Derek’s words about fearing God reminded me of a comment I had made to him earlier in the week. As I was walking out of the house we live in, I told him a joke I have about myself. I am generally carefree which means that I’m not particularly careful(l). Being not particularly careful, I can be careless. And then I told him: “and I don’t think I’m very respectful. I don’t try to disrespect people but I don’t think I really go out of my way to respect others either.” So I found the timing of his reflection apt.

As I spent some time reflecting on his words, I remembered that another way to talk about fear is to talk about respect. Respect is generally attributed to a form of admiration. But I don’t think that growing up as I have that I learned to admire very much. Sarcasm is a second language for me. Sarcasm, at its core, disgraces. I operate in a culture built around disrespect. In the absence of respect, almost anything goes because there is nothing to save. Value is gone.

This thought reminded me of a fable attributed to Aesop which became a prayer for me earlier this year. A short version goes that there was once a rooster strutting around the farm. He wandered in to a barn and saw something shiny in the hay. “Dibs!” he yells, digging it out. The shiny thing was a pearl. But realizing this, he says, “you may be a treasure to people but for me, I would rather a piece of barley than a whole barn of pearls.” The moral of the fable is that precious things are for those that can prize them. Humans value pearls and interact with them with respect. We treat pearls with admiration. I was stopped in my tracks and found the fable became a prayer for me.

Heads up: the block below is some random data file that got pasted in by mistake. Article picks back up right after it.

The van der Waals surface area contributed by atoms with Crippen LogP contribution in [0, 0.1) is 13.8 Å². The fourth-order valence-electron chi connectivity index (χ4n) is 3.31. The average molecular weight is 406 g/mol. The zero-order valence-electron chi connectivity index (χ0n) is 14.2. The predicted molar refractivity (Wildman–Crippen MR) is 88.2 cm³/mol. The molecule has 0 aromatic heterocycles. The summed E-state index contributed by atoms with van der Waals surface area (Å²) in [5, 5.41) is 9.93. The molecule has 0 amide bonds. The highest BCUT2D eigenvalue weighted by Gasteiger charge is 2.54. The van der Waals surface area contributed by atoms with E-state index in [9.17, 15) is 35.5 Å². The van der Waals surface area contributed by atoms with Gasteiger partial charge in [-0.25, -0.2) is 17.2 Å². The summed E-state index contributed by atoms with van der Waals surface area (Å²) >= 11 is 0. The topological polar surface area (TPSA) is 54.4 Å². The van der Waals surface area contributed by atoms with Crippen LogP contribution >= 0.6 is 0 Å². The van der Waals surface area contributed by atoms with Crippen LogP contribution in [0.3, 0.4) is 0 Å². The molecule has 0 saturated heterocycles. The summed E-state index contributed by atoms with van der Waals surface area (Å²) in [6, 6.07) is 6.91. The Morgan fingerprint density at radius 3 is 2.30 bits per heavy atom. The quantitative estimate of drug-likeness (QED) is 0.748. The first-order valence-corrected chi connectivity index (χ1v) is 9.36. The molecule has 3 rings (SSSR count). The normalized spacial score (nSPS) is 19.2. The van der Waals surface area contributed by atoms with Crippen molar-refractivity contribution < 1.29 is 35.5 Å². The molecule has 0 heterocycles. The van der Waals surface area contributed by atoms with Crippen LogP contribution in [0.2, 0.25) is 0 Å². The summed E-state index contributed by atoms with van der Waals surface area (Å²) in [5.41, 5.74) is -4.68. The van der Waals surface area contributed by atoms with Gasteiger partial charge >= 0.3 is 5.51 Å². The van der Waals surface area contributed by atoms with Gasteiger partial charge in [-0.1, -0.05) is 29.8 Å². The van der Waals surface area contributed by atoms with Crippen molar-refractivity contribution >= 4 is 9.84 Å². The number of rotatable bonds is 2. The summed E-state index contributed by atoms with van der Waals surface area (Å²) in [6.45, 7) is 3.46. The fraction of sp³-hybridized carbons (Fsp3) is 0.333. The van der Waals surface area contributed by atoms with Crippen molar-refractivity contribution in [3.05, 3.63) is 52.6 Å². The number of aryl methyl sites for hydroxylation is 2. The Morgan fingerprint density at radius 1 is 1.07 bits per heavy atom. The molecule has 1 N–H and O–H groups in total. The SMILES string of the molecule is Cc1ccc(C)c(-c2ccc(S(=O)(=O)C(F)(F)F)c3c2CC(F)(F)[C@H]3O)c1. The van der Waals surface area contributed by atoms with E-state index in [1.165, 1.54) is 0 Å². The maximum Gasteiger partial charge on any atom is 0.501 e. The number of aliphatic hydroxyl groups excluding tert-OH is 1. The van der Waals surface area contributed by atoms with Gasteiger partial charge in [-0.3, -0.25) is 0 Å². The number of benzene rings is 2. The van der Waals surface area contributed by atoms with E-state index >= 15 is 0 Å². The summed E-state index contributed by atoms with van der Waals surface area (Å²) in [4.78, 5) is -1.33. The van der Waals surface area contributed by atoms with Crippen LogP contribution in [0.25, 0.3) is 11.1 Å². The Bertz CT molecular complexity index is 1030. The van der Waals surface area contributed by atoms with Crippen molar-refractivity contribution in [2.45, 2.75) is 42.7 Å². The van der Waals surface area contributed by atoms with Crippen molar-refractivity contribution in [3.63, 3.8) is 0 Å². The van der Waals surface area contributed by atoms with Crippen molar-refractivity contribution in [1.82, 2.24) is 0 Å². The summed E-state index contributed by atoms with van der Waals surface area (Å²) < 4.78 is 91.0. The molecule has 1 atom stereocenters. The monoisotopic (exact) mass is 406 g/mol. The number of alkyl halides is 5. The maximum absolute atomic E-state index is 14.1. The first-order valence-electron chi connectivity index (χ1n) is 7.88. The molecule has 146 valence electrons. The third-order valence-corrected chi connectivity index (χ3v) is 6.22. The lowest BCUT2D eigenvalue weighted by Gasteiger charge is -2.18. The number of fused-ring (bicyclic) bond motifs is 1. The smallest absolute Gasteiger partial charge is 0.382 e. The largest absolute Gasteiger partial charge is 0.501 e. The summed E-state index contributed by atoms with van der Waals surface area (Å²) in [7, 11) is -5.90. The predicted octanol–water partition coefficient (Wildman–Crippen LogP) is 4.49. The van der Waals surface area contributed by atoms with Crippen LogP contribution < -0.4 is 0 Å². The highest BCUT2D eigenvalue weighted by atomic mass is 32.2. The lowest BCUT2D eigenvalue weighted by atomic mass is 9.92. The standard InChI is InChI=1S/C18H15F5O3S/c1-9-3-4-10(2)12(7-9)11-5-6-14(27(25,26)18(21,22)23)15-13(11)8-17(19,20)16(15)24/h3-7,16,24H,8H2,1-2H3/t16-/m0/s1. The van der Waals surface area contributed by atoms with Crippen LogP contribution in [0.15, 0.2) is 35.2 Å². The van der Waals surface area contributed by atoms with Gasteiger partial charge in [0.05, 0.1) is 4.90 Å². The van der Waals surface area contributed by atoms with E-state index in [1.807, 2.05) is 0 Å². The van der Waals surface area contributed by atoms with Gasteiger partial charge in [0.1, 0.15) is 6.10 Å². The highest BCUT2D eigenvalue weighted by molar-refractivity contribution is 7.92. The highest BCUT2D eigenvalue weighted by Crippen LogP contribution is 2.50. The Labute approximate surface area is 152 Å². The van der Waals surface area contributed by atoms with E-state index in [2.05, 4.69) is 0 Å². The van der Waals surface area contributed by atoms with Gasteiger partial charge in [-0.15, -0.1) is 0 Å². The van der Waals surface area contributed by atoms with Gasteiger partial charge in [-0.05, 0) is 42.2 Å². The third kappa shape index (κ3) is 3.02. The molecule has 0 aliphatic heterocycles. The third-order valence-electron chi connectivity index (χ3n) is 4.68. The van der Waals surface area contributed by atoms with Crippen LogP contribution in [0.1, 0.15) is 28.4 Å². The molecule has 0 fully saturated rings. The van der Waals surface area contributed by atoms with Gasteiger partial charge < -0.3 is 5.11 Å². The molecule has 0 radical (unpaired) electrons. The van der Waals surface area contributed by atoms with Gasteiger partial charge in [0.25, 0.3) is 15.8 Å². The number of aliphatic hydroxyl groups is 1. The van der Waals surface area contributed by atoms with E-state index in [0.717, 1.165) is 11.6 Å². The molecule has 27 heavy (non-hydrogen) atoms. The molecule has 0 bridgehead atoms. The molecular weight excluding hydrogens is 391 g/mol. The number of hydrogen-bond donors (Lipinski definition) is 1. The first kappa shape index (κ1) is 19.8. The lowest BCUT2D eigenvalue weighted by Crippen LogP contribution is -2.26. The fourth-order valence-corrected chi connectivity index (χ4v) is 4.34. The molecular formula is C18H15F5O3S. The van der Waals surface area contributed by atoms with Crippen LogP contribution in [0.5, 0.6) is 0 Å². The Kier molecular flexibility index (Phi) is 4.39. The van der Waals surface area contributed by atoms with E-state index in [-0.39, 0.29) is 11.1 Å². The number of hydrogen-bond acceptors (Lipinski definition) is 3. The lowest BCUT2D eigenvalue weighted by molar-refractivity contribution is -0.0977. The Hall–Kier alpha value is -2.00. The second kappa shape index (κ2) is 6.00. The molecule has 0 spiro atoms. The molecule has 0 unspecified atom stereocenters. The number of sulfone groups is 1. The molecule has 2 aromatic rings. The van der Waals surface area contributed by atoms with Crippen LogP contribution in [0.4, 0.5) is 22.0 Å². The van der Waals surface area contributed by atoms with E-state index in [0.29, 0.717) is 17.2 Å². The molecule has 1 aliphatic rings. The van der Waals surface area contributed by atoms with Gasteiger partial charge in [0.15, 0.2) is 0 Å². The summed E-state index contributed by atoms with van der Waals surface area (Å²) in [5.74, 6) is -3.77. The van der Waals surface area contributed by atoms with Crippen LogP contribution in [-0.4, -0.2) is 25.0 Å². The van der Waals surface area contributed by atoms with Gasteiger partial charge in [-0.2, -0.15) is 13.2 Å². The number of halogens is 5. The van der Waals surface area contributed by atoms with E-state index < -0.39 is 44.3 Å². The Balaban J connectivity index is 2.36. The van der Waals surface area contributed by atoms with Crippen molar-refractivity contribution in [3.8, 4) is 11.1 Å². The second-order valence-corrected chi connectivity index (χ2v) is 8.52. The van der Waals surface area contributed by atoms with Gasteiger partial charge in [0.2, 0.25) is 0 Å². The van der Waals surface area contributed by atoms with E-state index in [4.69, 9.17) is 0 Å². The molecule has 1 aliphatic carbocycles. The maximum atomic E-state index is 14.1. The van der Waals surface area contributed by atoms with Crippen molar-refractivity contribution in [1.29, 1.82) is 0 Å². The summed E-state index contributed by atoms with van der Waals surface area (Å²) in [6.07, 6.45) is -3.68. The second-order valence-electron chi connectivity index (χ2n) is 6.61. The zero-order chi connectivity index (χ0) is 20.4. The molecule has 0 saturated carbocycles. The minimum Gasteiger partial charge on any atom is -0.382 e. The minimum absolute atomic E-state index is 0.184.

At the time I had been asking God why I was still single. He seemed to be saying that I was not presently able to cherish someone other than myself. That was a pretty crushing realization but I responded by asking God every morning and multiple times a day for a heart that prizes precious people and precious things.

That journey into awareness of respect and practicing it returned to me reflecting on Derek’s comments and illuminated them. Fear is generally the emotion attached to believing someone or something is dangerous. God is quite dangerous. To quote C.S. Lewis’ ubiquitous phrase about Christ: “He is not a tame lion.”

We’ll try to make full bed partners of fear and admiration next time.

Until then,

Be Present

Be God’s

- Ben :D